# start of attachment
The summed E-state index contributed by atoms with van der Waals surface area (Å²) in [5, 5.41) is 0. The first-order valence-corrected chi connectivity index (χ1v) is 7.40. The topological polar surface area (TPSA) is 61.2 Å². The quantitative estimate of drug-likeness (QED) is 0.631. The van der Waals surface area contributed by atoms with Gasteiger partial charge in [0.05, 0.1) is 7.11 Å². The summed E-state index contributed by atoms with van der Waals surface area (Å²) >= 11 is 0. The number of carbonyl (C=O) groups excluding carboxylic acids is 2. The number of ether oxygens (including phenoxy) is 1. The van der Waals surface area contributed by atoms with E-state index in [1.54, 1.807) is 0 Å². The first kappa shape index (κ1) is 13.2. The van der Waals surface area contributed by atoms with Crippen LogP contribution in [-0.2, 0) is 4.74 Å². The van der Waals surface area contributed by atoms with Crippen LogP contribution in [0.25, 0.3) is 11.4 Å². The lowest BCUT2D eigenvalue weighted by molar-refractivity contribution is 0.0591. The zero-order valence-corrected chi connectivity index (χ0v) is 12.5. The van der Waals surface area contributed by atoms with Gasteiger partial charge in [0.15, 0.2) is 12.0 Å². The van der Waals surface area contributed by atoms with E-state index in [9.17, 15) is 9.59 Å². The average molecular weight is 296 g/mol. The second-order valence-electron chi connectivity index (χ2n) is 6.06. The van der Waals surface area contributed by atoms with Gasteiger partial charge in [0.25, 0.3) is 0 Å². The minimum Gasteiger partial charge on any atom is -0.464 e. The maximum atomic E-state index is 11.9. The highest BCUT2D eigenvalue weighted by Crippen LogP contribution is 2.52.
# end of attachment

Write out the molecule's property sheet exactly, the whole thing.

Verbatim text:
The summed E-state index contributed by atoms with van der Waals surface area (Å²) in [5, 5.41) is 0. The first-order valence-corrected chi connectivity index (χ1v) is 7.40. The topological polar surface area (TPSA) is 61.2 Å². The quantitative estimate of drug-likeness (QED) is 0.631. The van der Waals surface area contributed by atoms with Gasteiger partial charge in [0.05, 0.1) is 7.11 Å². The summed E-state index contributed by atoms with van der Waals surface area (Å²) >= 11 is 0. The number of carbonyl (C=O) groups excluding carboxylic acids is 2. The number of ether oxygens (including phenoxy) is 1. The van der Waals surface area contributed by atoms with E-state index in [1.54, 1.807) is 0 Å². The first kappa shape index (κ1) is 13.2. The van der Waals surface area contributed by atoms with Crippen LogP contribution in [-0.2, 0) is 4.74 Å². The van der Waals surface area contributed by atoms with Crippen LogP contribution in [0.25, 0.3) is 11.4 Å². The lowest BCUT2D eigenvalue weighted by molar-refractivity contribution is 0.0591. The zero-order valence-corrected chi connectivity index (χ0v) is 12.5. The van der Waals surface area contributed by atoms with Gasteiger partial charge in [0.15, 0.2) is 12.0 Å². The van der Waals surface area contributed by atoms with E-state index in [9.17, 15) is 9.59 Å². The average molecular weight is 296 g/mol. The second-order valence-electron chi connectivity index (χ2n) is 6.06. The van der Waals surface area contributed by atoms with Gasteiger partial charge in [0.25, 0.3) is 0 Å². The minimum Gasteiger partial charge on any atom is -0.464 e. The maximum atomic E-state index is 11.9. The highest BCUT2D eigenvalue weighted by Crippen LogP contribution is 2.52.